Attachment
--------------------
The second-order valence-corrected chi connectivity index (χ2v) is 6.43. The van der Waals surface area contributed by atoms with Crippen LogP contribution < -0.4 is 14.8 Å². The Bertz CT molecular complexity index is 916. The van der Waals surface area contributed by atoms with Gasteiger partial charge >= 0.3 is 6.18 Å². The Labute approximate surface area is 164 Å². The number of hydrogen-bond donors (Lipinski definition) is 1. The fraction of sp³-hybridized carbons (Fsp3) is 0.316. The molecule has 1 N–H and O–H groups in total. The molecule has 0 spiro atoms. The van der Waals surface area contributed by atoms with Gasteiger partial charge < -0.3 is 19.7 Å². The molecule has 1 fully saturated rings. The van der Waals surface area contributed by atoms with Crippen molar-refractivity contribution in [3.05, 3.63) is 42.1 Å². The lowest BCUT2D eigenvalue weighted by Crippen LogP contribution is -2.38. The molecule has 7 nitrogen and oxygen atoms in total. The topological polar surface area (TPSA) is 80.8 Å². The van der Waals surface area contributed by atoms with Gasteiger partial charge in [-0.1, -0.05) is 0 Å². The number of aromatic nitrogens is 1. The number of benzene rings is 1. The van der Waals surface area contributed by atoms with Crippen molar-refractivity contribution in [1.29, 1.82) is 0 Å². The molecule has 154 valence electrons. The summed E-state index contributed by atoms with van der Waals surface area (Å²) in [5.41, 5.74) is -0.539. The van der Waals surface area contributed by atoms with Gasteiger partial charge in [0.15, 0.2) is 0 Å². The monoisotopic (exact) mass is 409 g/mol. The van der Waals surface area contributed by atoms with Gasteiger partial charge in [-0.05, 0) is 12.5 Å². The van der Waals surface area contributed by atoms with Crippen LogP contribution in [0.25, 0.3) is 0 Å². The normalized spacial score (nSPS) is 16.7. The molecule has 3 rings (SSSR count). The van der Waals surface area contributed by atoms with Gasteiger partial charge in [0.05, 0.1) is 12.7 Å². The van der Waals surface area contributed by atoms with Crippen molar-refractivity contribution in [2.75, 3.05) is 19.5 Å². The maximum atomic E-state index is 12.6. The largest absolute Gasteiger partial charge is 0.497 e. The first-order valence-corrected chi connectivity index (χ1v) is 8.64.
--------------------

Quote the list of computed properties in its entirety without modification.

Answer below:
The second-order valence-corrected chi connectivity index (χ2v) is 6.43. The van der Waals surface area contributed by atoms with Crippen LogP contribution < -0.4 is 14.8 Å². The Bertz CT molecular complexity index is 916. The van der Waals surface area contributed by atoms with Gasteiger partial charge >= 0.3 is 6.18 Å². The Labute approximate surface area is 164 Å². The number of hydrogen-bond donors (Lipinski definition) is 1. The fraction of sp³-hybridized carbons (Fsp3) is 0.316. The molecule has 1 N–H and O–H groups in total. The molecule has 0 spiro atoms. The van der Waals surface area contributed by atoms with Gasteiger partial charge < -0.3 is 19.7 Å². The molecule has 1 fully saturated rings. The van der Waals surface area contributed by atoms with Crippen molar-refractivity contribution in [3.05, 3.63) is 42.1 Å². The lowest BCUT2D eigenvalue weighted by Crippen LogP contribution is -2.38. The molecule has 7 nitrogen and oxygen atoms in total. The topological polar surface area (TPSA) is 80.8 Å². The van der Waals surface area contributed by atoms with Gasteiger partial charge in [-0.1, -0.05) is 0 Å². The number of aromatic nitrogens is 1. The number of benzene rings is 1. The van der Waals surface area contributed by atoms with Crippen molar-refractivity contribution in [1.29, 1.82) is 0 Å². The molecule has 154 valence electrons. The summed E-state index contributed by atoms with van der Waals surface area (Å²) in [5.41, 5.74) is -0.539. The van der Waals surface area contributed by atoms with Gasteiger partial charge in [0.15, 0.2) is 0 Å². The monoisotopic (exact) mass is 409 g/mol. The van der Waals surface area contributed by atoms with Gasteiger partial charge in [-0.05, 0) is 12.5 Å². The van der Waals surface area contributed by atoms with Crippen LogP contribution in [0.25, 0.3) is 0 Å². The normalized spacial score (nSPS) is 16.7. The molecule has 3 rings (SSSR count). The van der Waals surface area contributed by atoms with Gasteiger partial charge in [0.05, 0.1) is 12.7 Å². The van der Waals surface area contributed by atoms with Crippen molar-refractivity contribution in [2.75, 3.05) is 19.5 Å². The maximum atomic E-state index is 12.6. The largest absolute Gasteiger partial charge is 0.497 e. The first-order valence-corrected chi connectivity index (χ1v) is 8.64.